Tennessee looks much more poised to compete in this bracket with their pitching staff. That is somewhat tempered by the fact that Wake Forest has been widely accepted to have the best pitching staff in America this season, and LSU--as mentioned before--has probably the top single pitcher in Skenes. And that's to say nothing of Stanford, whose ERA does not look impressive here, but remember, they are the nationally seeded team here, not Tennessee.

So what are Tennessee's chances of advancing out of this bracket and into the championship round? It's going to be difficult. Step one is staying out of the loser's bracket as long as possible because it puts so much pressure on every single game after. Somebody will go 0-2 this weekend, that's just how the tournament is set up. Statistically, it should be UT that burns out first. 

But, Tennessee is also playing their best ball of the season right now. The pitching staff is living up to what they were supposed to be all season. A different set of bats got hot in Hattiesburg than did in Clemson--so the Vols aren't really leaning on one particular player to carry the offense. And the good news is with the pitching staff throwing as well as they have this postseason, you really only need one or two innings of offensive explosion to create enough distance to win.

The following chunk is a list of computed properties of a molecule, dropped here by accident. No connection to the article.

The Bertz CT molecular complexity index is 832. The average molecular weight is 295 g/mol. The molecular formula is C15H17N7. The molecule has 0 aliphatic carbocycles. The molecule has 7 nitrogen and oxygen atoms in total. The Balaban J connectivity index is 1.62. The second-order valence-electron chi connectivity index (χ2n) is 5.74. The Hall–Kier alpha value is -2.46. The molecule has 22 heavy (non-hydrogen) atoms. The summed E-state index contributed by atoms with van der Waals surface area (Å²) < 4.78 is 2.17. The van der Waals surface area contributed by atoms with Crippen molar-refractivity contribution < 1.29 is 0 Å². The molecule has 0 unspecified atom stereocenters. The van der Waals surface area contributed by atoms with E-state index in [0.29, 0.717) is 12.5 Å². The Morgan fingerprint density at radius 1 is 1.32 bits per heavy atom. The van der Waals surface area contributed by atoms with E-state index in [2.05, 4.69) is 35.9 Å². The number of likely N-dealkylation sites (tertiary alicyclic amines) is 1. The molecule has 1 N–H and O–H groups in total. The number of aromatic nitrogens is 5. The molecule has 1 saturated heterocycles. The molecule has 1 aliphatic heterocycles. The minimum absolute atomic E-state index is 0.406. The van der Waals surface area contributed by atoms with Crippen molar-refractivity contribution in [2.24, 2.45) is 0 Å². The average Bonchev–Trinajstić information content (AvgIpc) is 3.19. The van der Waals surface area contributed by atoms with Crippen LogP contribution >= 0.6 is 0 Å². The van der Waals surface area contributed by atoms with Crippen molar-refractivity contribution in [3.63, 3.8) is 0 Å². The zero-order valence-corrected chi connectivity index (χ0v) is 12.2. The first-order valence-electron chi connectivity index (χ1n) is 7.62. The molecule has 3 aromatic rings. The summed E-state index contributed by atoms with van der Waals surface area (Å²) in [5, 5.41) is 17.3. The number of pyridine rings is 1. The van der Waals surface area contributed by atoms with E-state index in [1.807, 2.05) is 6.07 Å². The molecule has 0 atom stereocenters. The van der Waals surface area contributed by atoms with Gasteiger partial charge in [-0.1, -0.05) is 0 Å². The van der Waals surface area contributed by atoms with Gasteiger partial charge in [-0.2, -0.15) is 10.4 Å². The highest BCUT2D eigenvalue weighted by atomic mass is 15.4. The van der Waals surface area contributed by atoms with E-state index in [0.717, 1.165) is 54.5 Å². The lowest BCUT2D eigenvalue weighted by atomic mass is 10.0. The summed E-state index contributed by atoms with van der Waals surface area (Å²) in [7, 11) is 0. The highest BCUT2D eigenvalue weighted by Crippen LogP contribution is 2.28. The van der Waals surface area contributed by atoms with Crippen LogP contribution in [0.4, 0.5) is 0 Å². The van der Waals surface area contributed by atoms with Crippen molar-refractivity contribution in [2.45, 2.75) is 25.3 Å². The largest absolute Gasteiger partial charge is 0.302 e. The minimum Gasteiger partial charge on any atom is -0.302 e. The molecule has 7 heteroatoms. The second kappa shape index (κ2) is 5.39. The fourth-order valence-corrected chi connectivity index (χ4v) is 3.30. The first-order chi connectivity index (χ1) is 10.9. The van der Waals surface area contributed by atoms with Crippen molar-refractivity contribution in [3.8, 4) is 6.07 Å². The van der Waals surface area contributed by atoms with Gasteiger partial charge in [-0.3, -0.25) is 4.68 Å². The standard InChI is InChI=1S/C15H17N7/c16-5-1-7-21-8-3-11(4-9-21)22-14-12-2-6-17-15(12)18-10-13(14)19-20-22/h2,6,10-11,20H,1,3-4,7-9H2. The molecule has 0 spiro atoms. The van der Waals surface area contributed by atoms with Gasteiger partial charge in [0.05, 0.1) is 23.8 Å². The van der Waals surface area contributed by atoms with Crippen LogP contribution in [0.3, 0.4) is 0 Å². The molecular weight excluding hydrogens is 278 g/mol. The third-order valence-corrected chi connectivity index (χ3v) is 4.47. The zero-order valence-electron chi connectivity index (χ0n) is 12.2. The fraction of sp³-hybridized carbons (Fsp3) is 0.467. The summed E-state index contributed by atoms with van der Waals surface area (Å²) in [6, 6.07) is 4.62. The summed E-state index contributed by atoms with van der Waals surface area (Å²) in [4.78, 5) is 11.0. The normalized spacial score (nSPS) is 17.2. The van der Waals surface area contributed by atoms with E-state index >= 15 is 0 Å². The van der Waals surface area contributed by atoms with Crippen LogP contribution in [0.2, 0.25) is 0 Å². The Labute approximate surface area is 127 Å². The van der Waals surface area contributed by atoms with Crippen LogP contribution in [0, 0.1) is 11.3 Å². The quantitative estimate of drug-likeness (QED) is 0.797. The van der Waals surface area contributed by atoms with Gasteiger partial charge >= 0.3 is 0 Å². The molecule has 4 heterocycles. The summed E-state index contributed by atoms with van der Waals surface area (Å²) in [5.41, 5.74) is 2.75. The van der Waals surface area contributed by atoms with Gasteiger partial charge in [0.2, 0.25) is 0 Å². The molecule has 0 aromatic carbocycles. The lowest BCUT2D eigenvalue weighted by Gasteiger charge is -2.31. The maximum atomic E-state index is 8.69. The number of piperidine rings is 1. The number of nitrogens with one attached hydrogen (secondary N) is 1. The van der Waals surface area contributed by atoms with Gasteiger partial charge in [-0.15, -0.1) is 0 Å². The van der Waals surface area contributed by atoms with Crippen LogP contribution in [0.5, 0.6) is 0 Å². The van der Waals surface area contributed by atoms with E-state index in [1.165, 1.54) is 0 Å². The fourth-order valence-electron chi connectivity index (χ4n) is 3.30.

Tennessee has enough ability, motivation, and recent success to say they can go far in this bracket. Statistically, they shouldn't. Statically, they shouldn't have made it this far. But I'm excited to see what kind of life span the team that wouldn't die actually has.